His latest article, in which he announces his retirement, discusses how doctors have lost their integrity and status at the hands of government bureaucrats. His experience is from Great Britain but I suspect you could find similar sentiments from doctors here in Canada:
The now ineradicable managerialism so insouciantly introduced into the public service by the Conservatives, and that serves so well the megalomaniac centralising ambitions of the current government, for whom increasing bureaucratic clientelism is the key to eternal power, has created a Kafkaesque atmosphere in the health service, in which it is impossible to point one’s finger at precisely who is responsible for what latest idiocy. The very expansion of management — 17.6 per cent in one year alone — dilutes responsibility to the point when it can no longer be said to exist with anybody. A miasma of intellectual and moral corruption hangs over every hospital and, though itself intangible, its effects are tangible, such as the decision of a very famous hospital to keep patients brought to casualty waiting in ambulances rather than allowing them inside, so that the waiting time in the casualty department could be brought into line with a target.Go read the whole thing.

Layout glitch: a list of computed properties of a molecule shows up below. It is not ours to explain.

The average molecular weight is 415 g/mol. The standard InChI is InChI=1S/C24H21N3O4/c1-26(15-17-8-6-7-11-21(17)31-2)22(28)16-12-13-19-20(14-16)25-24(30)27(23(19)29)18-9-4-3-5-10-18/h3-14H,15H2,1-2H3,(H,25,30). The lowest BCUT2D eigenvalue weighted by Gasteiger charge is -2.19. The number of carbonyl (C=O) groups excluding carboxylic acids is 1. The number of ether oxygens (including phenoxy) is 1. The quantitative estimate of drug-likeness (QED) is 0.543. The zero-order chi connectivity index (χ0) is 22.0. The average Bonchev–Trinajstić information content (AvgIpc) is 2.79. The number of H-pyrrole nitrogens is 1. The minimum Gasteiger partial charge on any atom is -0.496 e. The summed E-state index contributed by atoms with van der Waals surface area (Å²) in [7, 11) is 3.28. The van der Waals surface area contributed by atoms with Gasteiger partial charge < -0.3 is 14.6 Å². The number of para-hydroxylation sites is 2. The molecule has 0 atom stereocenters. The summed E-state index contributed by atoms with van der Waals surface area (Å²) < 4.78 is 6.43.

The doctors are not entirely blameless for the spread of this corruption. As the late and much lamented Marshal Mobutu Sese Seko once pointed out, it takes two to be corrupt: the corrupter and the corrupted. As a group, doctors have not put up much resistance to the erosion of their integrity that has accompanied managerialism: either they have remained entirely supine, or they have been bought off with promises of extra cash, dispensed by managers. Thereby the doctors have developed the same vested interest as the managers in keeping quiet; and once they have accepted this, they have lost both their independence and their moral standing. They have sold the status of their profession for a mess of personal pottage.